Worst financial money-wasters named

Salisbury Journal: Which? has released a list of 10 financial products which offer poor value for money, cost more than they save, or turn out to be useless when you come to claim Which? has released a list of 10 financial products which offer poor value for money, cost more than they save, or turn out to be useless when you come to claim

Extended warranties, fraud protection plans and charity credit cards are among the worst money-wasters on the market, consumer group Which? has said.

The watchdog and magazine publisher has released a list of 10 financial products which offer poor value for money, cost more than they save, or turn out to be useless when you come to claim.

Some - such as extended warranties for electronics, ID fraud protection, credit card protection and structured deposit schemes - are sometimes actively mis-sold.

Executive director Richard Lloyd said: "There are still far too many financial products on the market that are risky or offer poor value for money and some that are being mis-sold to consumers.

"We want the financial regulator to take tough action and crack down where it finds evidence of poor practice."

The group said: "With the cost of living putting pressure on many households' budgets and people feeling the squeeze, it's more important than ever that consumers are buying financial products that are good value for money."

Some products it highlighted were simply poor buys, such as charity credit cards, whose customers would need to spend £129,600 every year in order to match the average donor's contribution of £27 per month.

Gift cards or vouchers are vulnerable to companies going bust and over-50s insurance plans pay out less than a cash Isa, while debt management companies merely offer services available from charities for free.

In other cases customers were at risk of being misled about what the products did and what benefits they offered.

In 2012 insurance company CPP was fined £10.5 million by the Financial Services Authority for overstating the risk of identity theft during ID protection sales, and for charging customers for services their banks already provided.

A Which? spokesman said: "Sometimes when you took out a credit card there'd be a number to ring to activate your card. But when you rang it, you were actually calling CPP, who wanted to sell you this worthless product.

"Customers were buying cover they didn't need to guard against risks that had been exagerrated."

Other mis-sold products included extended warranties for electronics, which are often already covered by manufacturers or by consumer law.

Mystery shoppers sent to buy washing machines and TVs at five high street stores found staff made "exaggerated claims" and pushed warranties on them without being asked.

Which? says 12.5 million people have bought an extended warranty for an electrical item in the past three years.

The full list of money-wasters is:

1. Extended warranties. These are sold with electronics products to offer 'peace of mind' - but only 2% of TVs need repairing in their first five years, and customers are often misled about what damage they actually cover.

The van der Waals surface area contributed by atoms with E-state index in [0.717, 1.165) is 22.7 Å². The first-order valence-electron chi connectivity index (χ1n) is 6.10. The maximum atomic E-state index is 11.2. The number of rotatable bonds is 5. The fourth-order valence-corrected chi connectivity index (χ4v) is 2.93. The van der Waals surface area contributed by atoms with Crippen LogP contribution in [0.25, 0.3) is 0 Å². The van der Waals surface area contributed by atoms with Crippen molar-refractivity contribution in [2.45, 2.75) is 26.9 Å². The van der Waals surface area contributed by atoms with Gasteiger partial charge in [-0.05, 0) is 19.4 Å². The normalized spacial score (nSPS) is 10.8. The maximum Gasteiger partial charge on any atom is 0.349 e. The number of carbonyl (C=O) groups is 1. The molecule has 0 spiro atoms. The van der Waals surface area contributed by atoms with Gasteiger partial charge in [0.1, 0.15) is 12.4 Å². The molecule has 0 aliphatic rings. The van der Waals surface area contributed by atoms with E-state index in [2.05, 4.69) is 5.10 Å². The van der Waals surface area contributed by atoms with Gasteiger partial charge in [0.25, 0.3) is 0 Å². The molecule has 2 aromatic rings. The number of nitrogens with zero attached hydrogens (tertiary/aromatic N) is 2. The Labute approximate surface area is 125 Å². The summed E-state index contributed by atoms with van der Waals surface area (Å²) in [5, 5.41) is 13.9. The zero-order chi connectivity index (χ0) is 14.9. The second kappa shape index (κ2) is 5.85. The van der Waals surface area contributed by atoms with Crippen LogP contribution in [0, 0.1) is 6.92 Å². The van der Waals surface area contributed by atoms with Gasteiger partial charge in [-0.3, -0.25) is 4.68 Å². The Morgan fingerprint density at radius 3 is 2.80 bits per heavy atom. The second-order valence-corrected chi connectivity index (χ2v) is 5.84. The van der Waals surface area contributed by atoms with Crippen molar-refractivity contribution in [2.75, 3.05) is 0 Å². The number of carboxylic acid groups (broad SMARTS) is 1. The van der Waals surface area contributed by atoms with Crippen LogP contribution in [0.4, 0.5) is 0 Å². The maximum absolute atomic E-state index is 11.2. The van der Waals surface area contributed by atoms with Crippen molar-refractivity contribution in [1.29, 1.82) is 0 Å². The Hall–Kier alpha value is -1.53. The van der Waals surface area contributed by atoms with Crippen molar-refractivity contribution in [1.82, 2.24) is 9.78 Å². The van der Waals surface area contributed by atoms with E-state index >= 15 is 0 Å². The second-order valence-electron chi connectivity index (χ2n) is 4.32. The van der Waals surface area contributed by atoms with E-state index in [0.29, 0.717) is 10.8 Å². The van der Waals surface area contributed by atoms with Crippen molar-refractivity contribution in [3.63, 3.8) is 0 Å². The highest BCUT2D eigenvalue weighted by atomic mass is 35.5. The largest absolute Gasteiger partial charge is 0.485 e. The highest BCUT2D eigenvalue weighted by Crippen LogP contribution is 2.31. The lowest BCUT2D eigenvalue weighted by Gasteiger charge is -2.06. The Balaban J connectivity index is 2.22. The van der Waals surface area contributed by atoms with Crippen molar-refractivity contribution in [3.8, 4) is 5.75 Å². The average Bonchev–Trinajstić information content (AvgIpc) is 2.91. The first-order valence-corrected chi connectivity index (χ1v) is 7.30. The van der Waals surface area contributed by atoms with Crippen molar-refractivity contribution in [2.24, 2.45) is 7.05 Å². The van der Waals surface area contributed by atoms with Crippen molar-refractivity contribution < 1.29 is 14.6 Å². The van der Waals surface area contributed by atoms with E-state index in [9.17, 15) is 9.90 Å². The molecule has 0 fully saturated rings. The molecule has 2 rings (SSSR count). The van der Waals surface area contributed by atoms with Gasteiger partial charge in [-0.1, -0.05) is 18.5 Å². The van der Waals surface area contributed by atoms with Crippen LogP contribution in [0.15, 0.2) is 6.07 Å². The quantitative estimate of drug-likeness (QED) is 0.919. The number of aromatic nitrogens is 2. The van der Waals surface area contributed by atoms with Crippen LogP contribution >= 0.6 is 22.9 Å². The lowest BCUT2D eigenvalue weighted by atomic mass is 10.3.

2. Charity credit cards. These let you give as you spend with no extra cost, but they are not the most efficient way to donate. Most people would be better off getting the best cash-back credit card and donating the extra each month.

3. Gift cards or vouchers. Not a bad gift if the value is small, but administrators of bankrupt companies have no obligation to accept them.

4. Healthcare cash plans. These let you reclaim a percentage of the cost of everyday medical treatments such as dental check-ups and eye tests. But unless you are a very heavy user, you will end up paying more in premiums than you receive in benefits.

5. ID fraud protection policies. These claim to cover fraudulent transactions made on your bank account. But banks cover their users for losses due to fraud unless they can prove you have acted with gross negligence.

6. Expensive tracker funds. Tracker funds let you invest across a group of companies and follow their fortunes, but some charge two or three times the going rate to manage your money - which might eat into your returns.

7. Structured deposits. These are sold as low-risk investments, but are almost always beaten by best rate fixed-rate bonds. In 2012 they were often sold without proper advice on returns and charges.

8. Over-50s insurance plans. These pay out a lump sum at death, but in most cases they pay out less than you could have saved in an Isa over the same period.

9. Paid-for debt management. These help you manage your debts and establish plans to pay the money back. But charities such as StepChange do the same thing for free. In October, the Office of Fair Trading revoked the licences of three debt management companies for poor transparency and misleading information.

10. Card protection. These claim to cover stolen cards or stolen car keys. But their services are available already, either from your bank as part of the service or from insurers at cheaper prices (eg car key insurance as part of car insurance).

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